Mercedes Moncada Rodriguez showed in her first feature docu, the poetic “Passion of Maria Elena,” that she is a filmmaker whose narrative style reflects the nonlinear logic and mystical proclivities of her subjects and setting. In “Maria Elena” that setting was Mexico; in “The Immortal,” it is the once war-ravaged Nicaragua (Moncada is Spanish-Nicaraguan) where the shooting may have stopped, but the wounds remain open. Pic is a good bet for international docu-friendly tube slots and possibly limited theatrical exposure.
The title refers to a truck which mutely, anonymously and very metaphorically rumbles through the jungle around present-day Nicaragua. But Moncada’s focus is the Rivera family — the mother, Julia, her daughters Maria and Reina, and her twin sons, Jose Antonio and Juan Antonio. In 1983, during the Contra war against the Sandinista regime (which cost 50,000 lives), Reina, Jose and another son, who later was killed, were conscripted into the Contra army; only Julia’s pleas kept the Contras from taking Juan, too, but after his brother died, Juan joined the Sandinistas. Thus Rivera was fighting Rivera.
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As pure war parable, “The Immortal” has it all — death, violence and a family indifferent to politics “plundered,” as one member puts it, by a war in which they had no stake. But Moncada isn’t satisfied with mere narrative or the kind of documentary-making that would be happy with the heartbreaking tale of the Riveras.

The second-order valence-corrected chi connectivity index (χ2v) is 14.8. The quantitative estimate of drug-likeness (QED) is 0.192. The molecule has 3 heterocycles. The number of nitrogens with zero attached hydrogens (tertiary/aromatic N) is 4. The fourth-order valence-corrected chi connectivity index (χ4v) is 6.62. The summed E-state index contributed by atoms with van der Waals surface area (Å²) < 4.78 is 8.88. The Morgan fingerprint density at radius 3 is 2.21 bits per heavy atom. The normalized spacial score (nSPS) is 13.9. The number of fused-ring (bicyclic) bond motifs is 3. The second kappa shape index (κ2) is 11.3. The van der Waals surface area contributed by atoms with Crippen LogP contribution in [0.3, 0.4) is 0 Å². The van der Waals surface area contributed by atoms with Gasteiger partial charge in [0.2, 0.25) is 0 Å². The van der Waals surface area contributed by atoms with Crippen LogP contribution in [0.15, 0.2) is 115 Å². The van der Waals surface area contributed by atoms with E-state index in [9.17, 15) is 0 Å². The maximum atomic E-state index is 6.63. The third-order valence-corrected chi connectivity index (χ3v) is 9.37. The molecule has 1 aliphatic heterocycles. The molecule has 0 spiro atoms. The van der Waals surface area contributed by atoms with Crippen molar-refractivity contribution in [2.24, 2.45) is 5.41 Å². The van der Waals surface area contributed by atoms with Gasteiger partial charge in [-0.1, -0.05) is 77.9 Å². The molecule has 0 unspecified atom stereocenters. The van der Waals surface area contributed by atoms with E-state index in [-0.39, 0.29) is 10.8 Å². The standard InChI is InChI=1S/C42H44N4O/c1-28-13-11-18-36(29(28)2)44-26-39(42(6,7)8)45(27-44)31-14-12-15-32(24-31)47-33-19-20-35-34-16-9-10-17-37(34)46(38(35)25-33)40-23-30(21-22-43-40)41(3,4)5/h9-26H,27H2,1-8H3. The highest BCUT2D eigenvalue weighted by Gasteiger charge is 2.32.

What she gives “The Immortal” — partly through the music of Camara Kambon and Diamanda Galas and the incredible sound design of Pelayo Gutierrez — is the aural atmosphere of a horror movie: Jungle screech becomes scream; scenes changes are punctuated by thunderous clangor, and a tremulous, rattling bass seems to underscore each chapter in the Rivera saga. As a result, an unearthly tension emanates from “The Immortal,” as the emotional mechanisms and contentious spirits of the Riveras’ village contend for dominance.
These include the church — Evangelical or Catholic, it doesn’t matter much to Moncada, who in one of her more obvious moments juxtaposes a Sunday collection with shots of vultures tearing a chunk of carrion to bits. But the film’s use of nature is not just about opportunistic religion; it is about God and man and his place on the earth. From cockfight to pig-slaughter to a bedewed spider web to a semi-comic battle between a rooster and a crab, the world around the Rivera village is full of allusions to human struggle. Moncada captures them, and, with the masterful assistance of cinematographer Javier Moron Tejero , she creates something much larger out of a small, Latin American story.